The Java sea that was at a good distance from human habitats in the city of Jakarta has slowly crept closer. And it will not be long before the Indonesian capital goes underwater!
The Java sea that was at a good distance from human habitats in the city of Jakarta has slowly crept closer. And it will not be long before the Indonesian capital goes underwater! Horrifyingly, that is true! The city of Jakarta is sinking and that too at a fast pace. According to a report by the New York Times, the city of Jakarta is sinking faster than any other big city on the planet. All this is happening so surreally fast that rivers sometimes flow upstream, even ordinary rains regularly swamp neighbourhoods and the buildings are slowly disappear underground as if they are being swallowed by the earth. Who is to blame? It is because of climate change that the Java Sea is rising and the weather of Jakarta is becoming extreme. Earlier in the month, a freakish storm briefly turned Jakarta’s streets into rivers and brought this vast area of nearly 30 million residents to a virtual halt, the report stated.
The water of the Java sea is slowly getting closer to the human habitat in the city also because Jakartans are digging illegal wells, drip by drip draining the underground aquifers on which the city rests — like deflating a giant cushion underneath it. The report stated that about 40 percent of Jakarta now lies below sea level. According to Hydrologists, Jakarta only has a decade to halt its sinking. If they are not able to do so then, northern Jakarta, with its millions of residents, will end up underwater, along with much of the nation’s economy. They added that it will eventually bar wholesale change and an infrastructural revolution because of which, Jakarta won’t be able to build walls high enough to hold back the rivers, canals and the rising Java Sea. But in case, the city is able to stop the sinking, it will still have to cope with all the mounting threats from climate change.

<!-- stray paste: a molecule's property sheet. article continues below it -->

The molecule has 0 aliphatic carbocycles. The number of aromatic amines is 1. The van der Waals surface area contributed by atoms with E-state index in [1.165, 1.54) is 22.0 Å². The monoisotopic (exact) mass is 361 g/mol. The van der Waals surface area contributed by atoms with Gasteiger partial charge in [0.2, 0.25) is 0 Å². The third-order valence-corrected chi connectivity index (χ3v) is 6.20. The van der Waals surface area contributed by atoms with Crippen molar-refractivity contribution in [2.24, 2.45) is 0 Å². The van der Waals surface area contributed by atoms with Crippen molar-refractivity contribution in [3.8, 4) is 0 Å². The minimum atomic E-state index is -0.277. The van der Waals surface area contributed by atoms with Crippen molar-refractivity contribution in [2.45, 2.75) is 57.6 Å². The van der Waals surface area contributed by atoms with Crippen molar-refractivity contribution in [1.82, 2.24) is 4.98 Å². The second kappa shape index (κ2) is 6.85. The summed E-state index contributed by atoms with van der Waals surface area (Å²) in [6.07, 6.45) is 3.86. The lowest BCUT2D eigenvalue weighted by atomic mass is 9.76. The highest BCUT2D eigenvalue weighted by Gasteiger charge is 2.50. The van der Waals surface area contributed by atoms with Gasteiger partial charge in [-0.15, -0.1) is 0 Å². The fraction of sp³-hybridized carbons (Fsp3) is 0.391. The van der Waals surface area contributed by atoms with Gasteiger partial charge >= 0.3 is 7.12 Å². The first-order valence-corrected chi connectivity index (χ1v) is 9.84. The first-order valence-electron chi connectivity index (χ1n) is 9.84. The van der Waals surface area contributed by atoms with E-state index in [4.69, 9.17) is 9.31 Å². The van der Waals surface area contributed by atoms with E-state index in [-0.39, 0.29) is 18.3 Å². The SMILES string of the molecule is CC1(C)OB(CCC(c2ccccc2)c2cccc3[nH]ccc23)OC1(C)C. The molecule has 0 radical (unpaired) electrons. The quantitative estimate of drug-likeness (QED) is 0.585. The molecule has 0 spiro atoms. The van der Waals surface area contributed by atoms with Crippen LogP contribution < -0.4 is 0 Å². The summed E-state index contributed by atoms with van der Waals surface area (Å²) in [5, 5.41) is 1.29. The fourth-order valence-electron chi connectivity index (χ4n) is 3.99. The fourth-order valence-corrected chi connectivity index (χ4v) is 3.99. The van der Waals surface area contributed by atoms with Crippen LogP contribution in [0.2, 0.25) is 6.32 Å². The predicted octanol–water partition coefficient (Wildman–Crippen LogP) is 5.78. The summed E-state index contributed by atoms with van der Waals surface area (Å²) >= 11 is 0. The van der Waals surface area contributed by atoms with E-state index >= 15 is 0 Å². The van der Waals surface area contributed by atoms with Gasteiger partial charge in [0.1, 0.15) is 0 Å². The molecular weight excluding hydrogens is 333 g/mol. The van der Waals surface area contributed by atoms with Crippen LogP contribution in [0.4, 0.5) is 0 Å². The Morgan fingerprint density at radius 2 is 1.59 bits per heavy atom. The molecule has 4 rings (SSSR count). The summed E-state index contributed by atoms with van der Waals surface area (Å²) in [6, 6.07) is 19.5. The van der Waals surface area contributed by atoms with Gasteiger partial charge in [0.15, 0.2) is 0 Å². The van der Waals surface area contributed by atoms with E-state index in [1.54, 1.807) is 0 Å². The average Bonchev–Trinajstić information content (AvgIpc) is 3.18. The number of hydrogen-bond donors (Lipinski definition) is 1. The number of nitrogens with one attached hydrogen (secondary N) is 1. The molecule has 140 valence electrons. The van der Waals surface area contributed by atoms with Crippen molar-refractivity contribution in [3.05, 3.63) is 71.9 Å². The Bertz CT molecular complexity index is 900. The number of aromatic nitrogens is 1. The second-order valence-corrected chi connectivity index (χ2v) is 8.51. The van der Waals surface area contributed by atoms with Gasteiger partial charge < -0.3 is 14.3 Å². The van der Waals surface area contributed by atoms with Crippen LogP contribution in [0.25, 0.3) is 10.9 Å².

But how did the situation of the city get this bad? Well, the local sultans took over the city from the Hindu kingdom of Sunda back in 1527. They named it Jayakarta, Javanese for the victorious city. After them came the Dutch colonists, a century later and they established a base here for their East India territories. Imagining a tropical Amsterdam, they laid out streets and canals to try to cope with water pouring in from the south, out of the forests and mountains, where rain falls nearly 300 days out of the year. Thirteen rivers feed into the city. After independence in 1945, the city began to sprawl. Today, it is virtually impossible to walk around freely.
The most urgent problems are in North Jakarta. Some of the world’s most polluted canals and rivers weave a spider’s web through the area. It is where the city is sinking fastest. It is because of the decades of reckless growth and negligent leadership that happened in the past that is causing mayhem.